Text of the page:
COLLECTING data and then using it to advantage is helping drive performance and long-term sustainability for the recently crowned Scottish Sheep Farm of the Year at the recent AgriScot awards ceremony.

Livestock manager, Owen Gray and his team at Saughland Farm, in The Lothians, carefully record ewe and lamb performance, allowing them to identify the best stock and select accordingly. Their ultimate aim is to reduce shepherding reliance, maintain scanning, maximise growth rates and reduce days to slaughter.

“Recording at lambing flagged up that the previous breed was having a high birth-weights and lacked mothering ability, causing lambs to get stuck and ewes to leave lambs after birth. This made us move to the Romney type,” Mr Gray explained. Consequently, all ewes have now been crossed using a New Zealand Romney.

Lambing assistance, mothering instinct, eight-week weight and monthly weight gain thereafter are also recorded, with the best 600 ewe lambs retained to put to the tup. Only in-lamb ewe lambs are retained for the ‘A flock’ to produce replacements, whilst empty individuals are finished. This helps to breed in fertility to the flock, said Mr Gray.

The ‘B flock’ includes ‘demoted’ ewes from the ‘A flock’, such as those that have singles more than twice in a lifetime, or any other production impacting problems. These are all put to a terminal sire.

Mr Gray believed that recording was an essential tool for the industry, with both himself and farm manager, Ben McClymont, passionate about knowledge transfer to the wider industry. “One of our main aims is to show the wider agricultural community the benefits of Signet Recording, using Signet recorded rams and, at the very least, the benefits of removing the poor performers from the flock,” Mr Gray added.

With the view of reducing disease risk from buying in terminal tups and producing a terminal sire to suit their system, the team had recently started a high EBV Suffolk flock. Mr Gray explained: “Our main aim with the Suffolks is to run them commercially, being quite hard on them and breeding something that doesn’t compromise growth, or carcase quality, and with a need for shepherding intervention to be minimal. We will monitor that through CT scanning, Signet recording, and performance-based decisions.”

Selecting their home-bred tups fits with a drive to achieve a faster slaughter period, which will ultimately help lower the farm's carbon footprint. Mr McClymont added: “As a management team, it’s something we’ll be making more of. We’re currently working through our own carbon audit to set our own goals.”

Being as self-reliant as possible and creating a forage-focused system is part of those environmental goals. Ewes are managed on grass at tupping, before moving onto swedes and fodder-beet over-winter.

This year, the plan is to stop growing fodder beet after finding that frost damage killed the leaf, reduced the crop’s protein content and that was having a negative impact on ewe nutrition pre-lambing. Only triplet-bearing ewes received concentrate pre-lambing, whilst most lambs are finished off grass.

Last year, Mr Gray decided to reassess the grassland management strategy after routine monitoring highlighted that lamb growth rates were being compromised on an intensive rotational grazing system. Ewes and lambs are now set-stocked until lambs are eight weeks old, before moving on to rotational grazing.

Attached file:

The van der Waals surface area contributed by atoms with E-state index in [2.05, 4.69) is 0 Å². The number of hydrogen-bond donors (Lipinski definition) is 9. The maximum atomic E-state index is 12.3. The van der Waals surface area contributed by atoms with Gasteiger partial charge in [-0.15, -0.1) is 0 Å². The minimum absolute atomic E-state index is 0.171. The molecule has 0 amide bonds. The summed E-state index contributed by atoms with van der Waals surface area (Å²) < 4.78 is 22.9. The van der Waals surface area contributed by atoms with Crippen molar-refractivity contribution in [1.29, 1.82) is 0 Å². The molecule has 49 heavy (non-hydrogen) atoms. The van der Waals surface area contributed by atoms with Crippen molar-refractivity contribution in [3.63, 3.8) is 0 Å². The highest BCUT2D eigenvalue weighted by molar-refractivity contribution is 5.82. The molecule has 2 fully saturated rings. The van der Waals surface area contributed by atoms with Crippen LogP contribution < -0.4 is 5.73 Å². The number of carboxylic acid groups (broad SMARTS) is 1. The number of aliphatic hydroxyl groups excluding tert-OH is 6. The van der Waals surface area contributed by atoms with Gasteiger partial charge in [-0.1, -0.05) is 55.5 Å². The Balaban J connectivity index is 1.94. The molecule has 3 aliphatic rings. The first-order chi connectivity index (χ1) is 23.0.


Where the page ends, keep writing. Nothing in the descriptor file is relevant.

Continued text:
To maintain pasture quality, cattle are strip-grazed in the same field where ewes are set-stocked. This strip is moved and back fenced regularly to maintain grass quality. Lambs and calves are allowed to graze under the wire, which helps growth rates. In fact, both ewe and lamb performance has benefited (see box).

Mr Gray added: “On average, 2021 weaning weights were sky high compared to 2020. They were up 4kg compared to the rotational grazing regime and we’ve manage to finish more lambs, and increased sale value."

The team is also keen to work collaboratively with arable producers with the view to improving soil quality and creating additional forage supply. A neighbouring farm rents arable land at Saughland, and grows a range of cover crops to prevent soil erosion.

Cattle and sheep are grazed on these crops to help build soil fertility, whilst also reducing machinery and housing costs.

BOX 1:

Farm facts:

• Where: Saughland Farm, the Lothians.

• Land: 240ha grassland (including forage crops), 50ha arable, 40ha woodland and hedgerows.

• Sheep stock: 1500 ewes and 400 ewe lambs.

• Breeds: New Zealand Romney and Aberfield composite ewes split into A and B flocks. A flock produced breeding lambs, B flock goes to a terminal sire. Lambs sold as stores or 19kg deadweight, averaging R3L

• Pure-breds: New high EBV Suffolk flock to produce sires

• Management: Focus on flock health, working with vets and research institutes. Only use wormers and antibiotics when necessary.

• Cattle: 100 Hereford cross Aberdeen Angus suckler cows

• Diversification: Business centre, farm shop, residential cottages, holiday cottages and storage units.

BOX 2:

Performance highlights:

• Plus 4kg increase in weaning weights since adopting a less intensive sheep rotational grazing system with cattle.

• A 181% ewe scanning percentage – up from 163% in 2020 following the change in grazing management.

• Around 80% of lambs are finished off grass, with the rest sold as stores or finished on creep.